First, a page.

How to Help an Autistic Child to Stop Spitting

By Amber Keefer ; Updated April 18, 2017

Coping with an autistic child’s inappropriate behaviors can pose some serious challenges. The key to dealing with a particular behavior is in understanding it. Whether the reason for the behavior is too much sensory stimulation, a change in daily routine or problems processing information, not being able to say how he feels can cause a child with autism to feel anxious, stressed, frustrated and angry. All of these emotions can lead to difficult -- and embarrassing -- behaviors like spitting.

Watch your child’s behavior to determine what need spitting fulfills. Pay attention to her mood and to what is happening at the time she spits. She may like the attention spitting gets her or the way the saliva feels on her face or hands. Sometimes kids with autism use behaviors such as kicking, pinching, biting, hair pulling and spitting to avoid situations that make them feel uncomfortable. Spitting is especially common among younger children with autism, Dr. Matthew Siegel, a clinical investigator at the Maine Medical Center Research Institute, points out on the website, Autism Speaks.

Avoid reinforcing the behavior. If your child spits to keep from doing something and you let him get away with it, you are reinforcing the negative behavior. It’s important to address the behavior early on before it gets worse. If you ask your child to do something and he resists, follow through with the request. Despite inappropriate behavior like spitting, be ready to stand your ground.

Teach your child to communicate her feelings in a more appropriate manner. Many kids with autism use aggressive behaviors like spitting to express themselves. Sign language is a visual form of communication that can reduce the occurrence of negative behaviors autistic children sometimes display when they have trouble communicating to others what they want or need, notes National Autism Resources. Reinforcing effective means of communication can help build a child's verbal and nonverbal skills.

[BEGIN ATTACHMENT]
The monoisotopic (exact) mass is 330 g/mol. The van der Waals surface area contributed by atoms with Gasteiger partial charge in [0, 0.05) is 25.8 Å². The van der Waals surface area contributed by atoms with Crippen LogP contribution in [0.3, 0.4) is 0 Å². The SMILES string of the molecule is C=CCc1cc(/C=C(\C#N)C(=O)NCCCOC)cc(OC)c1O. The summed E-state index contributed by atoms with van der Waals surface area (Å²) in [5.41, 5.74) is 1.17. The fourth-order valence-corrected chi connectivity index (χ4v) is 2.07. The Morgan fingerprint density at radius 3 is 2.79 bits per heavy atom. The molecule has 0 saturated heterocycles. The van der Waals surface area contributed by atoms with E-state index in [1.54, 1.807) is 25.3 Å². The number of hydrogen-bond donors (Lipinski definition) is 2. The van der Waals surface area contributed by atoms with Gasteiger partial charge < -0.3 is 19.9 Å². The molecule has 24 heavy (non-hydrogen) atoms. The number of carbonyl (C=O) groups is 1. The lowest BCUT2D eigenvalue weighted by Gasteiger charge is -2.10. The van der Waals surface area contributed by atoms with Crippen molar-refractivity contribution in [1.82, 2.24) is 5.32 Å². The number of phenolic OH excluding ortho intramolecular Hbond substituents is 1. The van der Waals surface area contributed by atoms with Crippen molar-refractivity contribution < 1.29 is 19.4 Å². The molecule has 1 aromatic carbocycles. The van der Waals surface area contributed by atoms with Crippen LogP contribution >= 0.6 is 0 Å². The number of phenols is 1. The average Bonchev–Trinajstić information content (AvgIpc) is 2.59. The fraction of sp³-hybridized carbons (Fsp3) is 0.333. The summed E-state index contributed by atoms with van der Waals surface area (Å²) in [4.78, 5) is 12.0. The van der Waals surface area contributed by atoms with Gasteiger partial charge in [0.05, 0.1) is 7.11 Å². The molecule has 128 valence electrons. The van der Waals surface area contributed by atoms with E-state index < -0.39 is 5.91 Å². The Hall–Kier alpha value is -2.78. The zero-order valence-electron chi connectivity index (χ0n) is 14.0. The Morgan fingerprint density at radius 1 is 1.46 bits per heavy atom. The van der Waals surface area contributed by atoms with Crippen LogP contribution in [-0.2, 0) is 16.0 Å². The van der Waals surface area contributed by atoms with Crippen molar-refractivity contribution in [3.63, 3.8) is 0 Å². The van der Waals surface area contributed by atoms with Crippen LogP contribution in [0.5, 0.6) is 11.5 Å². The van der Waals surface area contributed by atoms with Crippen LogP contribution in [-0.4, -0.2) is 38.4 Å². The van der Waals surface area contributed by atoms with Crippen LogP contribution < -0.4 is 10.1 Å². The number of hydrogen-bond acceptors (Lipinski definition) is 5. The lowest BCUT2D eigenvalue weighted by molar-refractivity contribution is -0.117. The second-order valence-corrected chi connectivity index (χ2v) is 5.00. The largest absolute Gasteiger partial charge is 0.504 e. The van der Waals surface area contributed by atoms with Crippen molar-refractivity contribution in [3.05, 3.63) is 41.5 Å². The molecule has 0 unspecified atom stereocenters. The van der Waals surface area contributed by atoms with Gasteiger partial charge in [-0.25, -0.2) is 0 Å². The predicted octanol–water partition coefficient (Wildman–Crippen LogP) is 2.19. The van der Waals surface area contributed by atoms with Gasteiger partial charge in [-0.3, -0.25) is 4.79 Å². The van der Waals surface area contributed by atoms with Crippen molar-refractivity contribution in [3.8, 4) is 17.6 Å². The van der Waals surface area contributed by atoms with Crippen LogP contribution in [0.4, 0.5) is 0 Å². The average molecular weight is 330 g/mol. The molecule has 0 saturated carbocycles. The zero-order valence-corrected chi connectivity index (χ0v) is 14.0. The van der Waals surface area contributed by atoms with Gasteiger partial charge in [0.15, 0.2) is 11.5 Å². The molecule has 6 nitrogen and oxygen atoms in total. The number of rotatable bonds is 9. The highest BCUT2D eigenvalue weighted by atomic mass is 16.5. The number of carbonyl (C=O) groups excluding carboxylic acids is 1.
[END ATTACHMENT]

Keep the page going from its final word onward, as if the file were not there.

Encourage your child to replace spitting with another activity that fills the same need. For example, water play, finger painting, playing in sand and squishing play dough are fun sensory play activities for your child when he needs more sensory input. If your child spits as a way to initiate social interaction, give him plenty of attention each time he behaves appropriately, suggests the UK's National Autism Society. The goal is for him to associate the positive attention he receives with more appropriate behaviors.

Give your child something sweet or sour to suck on. If spitting fills a sensory need, try keeping her mouth busy with something else so she isn't as likely to spit. Sugar-free hard candy or chewing gum are options for youngsters who are old enough to have it in their mouths. Younger children usually like sugar-free gummy candy.

Talk to an occupational therapist who has experience working with children who have sensory processing problems. Sensory integration issues can affect behavior, therefore, an occupational therapist will identify your child’s sensory needs and offer suggestions that can help make him less anxious in his environment.

About the Author

Amber Keefer has more than 25 years of experience working in the fields of human services and health care administration. Writing professionally since 1997, she has written articles covering business and finance, health, fitness, parenting and senior living issues for both print and online publications. Keefer holds a B.A. from Bloomsburg University of Pennsylvania and an M.B.A. in health care management from Baker College.